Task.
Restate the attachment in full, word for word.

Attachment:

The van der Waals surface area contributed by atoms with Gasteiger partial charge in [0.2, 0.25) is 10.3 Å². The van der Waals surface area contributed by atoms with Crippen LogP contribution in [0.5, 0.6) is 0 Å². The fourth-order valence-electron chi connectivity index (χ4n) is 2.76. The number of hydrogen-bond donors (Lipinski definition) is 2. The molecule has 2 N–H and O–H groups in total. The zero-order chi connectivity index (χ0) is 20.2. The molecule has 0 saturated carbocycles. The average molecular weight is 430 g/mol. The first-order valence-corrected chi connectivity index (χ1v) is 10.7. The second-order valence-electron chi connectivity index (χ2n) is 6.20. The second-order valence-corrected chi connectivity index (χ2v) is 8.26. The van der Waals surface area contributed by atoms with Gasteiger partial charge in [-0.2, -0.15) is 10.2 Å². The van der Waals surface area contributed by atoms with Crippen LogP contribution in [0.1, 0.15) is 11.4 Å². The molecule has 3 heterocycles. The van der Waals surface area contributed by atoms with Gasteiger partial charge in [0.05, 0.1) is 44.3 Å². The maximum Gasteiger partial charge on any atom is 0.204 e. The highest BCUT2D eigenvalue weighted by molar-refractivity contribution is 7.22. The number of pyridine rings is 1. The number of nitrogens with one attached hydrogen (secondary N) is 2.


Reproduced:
The van der Waals surface area contributed by atoms with Gasteiger partial charge in [0.2, 0.25) is 10.3 Å². The van der Waals surface area contributed by atoms with Crippen LogP contribution in [0.5, 0.6) is 0 Å². The fourth-order valence-electron chi connectivity index (χ4n) is 2.76. The number of hydrogen-bond donors (Lipinski definition) is 2. The molecule has 2 N–H and O–H groups in total. The zero-order chi connectivity index (χ0) is 20.2. The molecule has 0 saturated carbocycles. The average molecular weight is 430 g/mol. The first-order valence-corrected chi connectivity index (χ1v) is 10.7. The second-order valence-electron chi connectivity index (χ2n) is 6.20. The second-order valence-corrected chi connectivity index (χ2v) is 8.26. The van der Waals surface area contributed by atoms with Gasteiger partial charge in [-0.2, -0.15) is 10.2 Å². The van der Waals surface area contributed by atoms with Crippen LogP contribution in [0.1, 0.15) is 11.4 Å². The molecule has 3 heterocycles. The van der Waals surface area contributed by atoms with Gasteiger partial charge in [0.05, 0.1) is 44.3 Å². The maximum Gasteiger partial charge on any atom is 0.204 e. The highest BCUT2D eigenvalue weighted by molar-refractivity contribution is 7.22. The number of pyridine rings is 1. The number of nitrogens with one attached hydrogen (secondary N) is 2.